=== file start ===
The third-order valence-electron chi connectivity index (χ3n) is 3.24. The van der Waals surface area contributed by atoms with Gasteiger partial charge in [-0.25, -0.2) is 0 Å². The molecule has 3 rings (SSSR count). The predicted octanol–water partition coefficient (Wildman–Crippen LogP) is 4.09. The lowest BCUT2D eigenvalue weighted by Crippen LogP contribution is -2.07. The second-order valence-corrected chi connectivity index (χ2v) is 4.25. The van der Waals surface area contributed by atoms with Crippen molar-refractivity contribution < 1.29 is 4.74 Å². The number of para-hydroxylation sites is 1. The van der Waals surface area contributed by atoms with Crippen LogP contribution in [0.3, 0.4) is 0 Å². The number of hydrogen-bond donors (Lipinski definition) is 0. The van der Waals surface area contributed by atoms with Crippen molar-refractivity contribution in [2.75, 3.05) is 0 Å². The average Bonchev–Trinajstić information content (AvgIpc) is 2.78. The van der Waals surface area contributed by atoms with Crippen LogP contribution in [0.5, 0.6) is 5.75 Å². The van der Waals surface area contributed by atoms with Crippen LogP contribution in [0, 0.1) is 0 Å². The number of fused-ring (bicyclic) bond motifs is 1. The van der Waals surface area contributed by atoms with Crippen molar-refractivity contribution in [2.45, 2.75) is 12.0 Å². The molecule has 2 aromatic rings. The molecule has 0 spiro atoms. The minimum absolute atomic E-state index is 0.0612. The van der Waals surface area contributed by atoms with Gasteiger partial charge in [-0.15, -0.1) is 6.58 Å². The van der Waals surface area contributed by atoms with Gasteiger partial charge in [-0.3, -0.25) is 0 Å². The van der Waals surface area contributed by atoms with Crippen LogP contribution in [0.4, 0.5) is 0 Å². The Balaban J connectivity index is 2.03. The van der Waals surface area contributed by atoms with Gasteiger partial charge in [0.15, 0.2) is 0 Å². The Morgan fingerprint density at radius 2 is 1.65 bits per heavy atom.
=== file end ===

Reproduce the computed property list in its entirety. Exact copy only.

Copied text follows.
The third-order valence-electron chi connectivity index (χ3n) is 3.24. The van der Waals surface area contributed by atoms with Gasteiger partial charge in [-0.25, -0.2) is 0 Å². The molecule has 3 rings (SSSR count). The predicted octanol–water partition coefficient (Wildman–Crippen LogP) is 4.09. The lowest BCUT2D eigenvalue weighted by Crippen LogP contribution is -2.07. The second-order valence-corrected chi connectivity index (χ2v) is 4.25. The van der Waals surface area contributed by atoms with Crippen molar-refractivity contribution < 1.29 is 4.74 Å². The number of para-hydroxylation sites is 1. The van der Waals surface area contributed by atoms with Crippen LogP contribution in [0.3, 0.4) is 0 Å². The number of hydrogen-bond donors (Lipinski definition) is 0. The van der Waals surface area contributed by atoms with Crippen molar-refractivity contribution in [2.75, 3.05) is 0 Å². The average Bonchev–Trinajstić information content (AvgIpc) is 2.78. The van der Waals surface area contributed by atoms with Crippen LogP contribution in [0.5, 0.6) is 5.75 Å². The van der Waals surface area contributed by atoms with Crippen LogP contribution in [0, 0.1) is 0 Å². The number of fused-ring (bicyclic) bond motifs is 1. The van der Waals surface area contributed by atoms with Crippen molar-refractivity contribution in [2.45, 2.75) is 12.0 Å². The molecule has 2 aromatic rings. The molecule has 0 spiro atoms. The minimum absolute atomic E-state index is 0.0612. The van der Waals surface area contributed by atoms with Gasteiger partial charge in [-0.15, -0.1) is 6.58 Å². The van der Waals surface area contributed by atoms with Gasteiger partial charge in [-0.3, -0.25) is 0 Å². The van der Waals surface area contributed by atoms with Crippen LogP contribution in [0.4, 0.5) is 0 Å². The Balaban J connectivity index is 2.03. The van der Waals surface area contributed by atoms with Gasteiger partial charge in [0.15, 0.2) is 0 Å². The Morgan fingerprint density at radius 2 is 1.65 bits per heavy atom.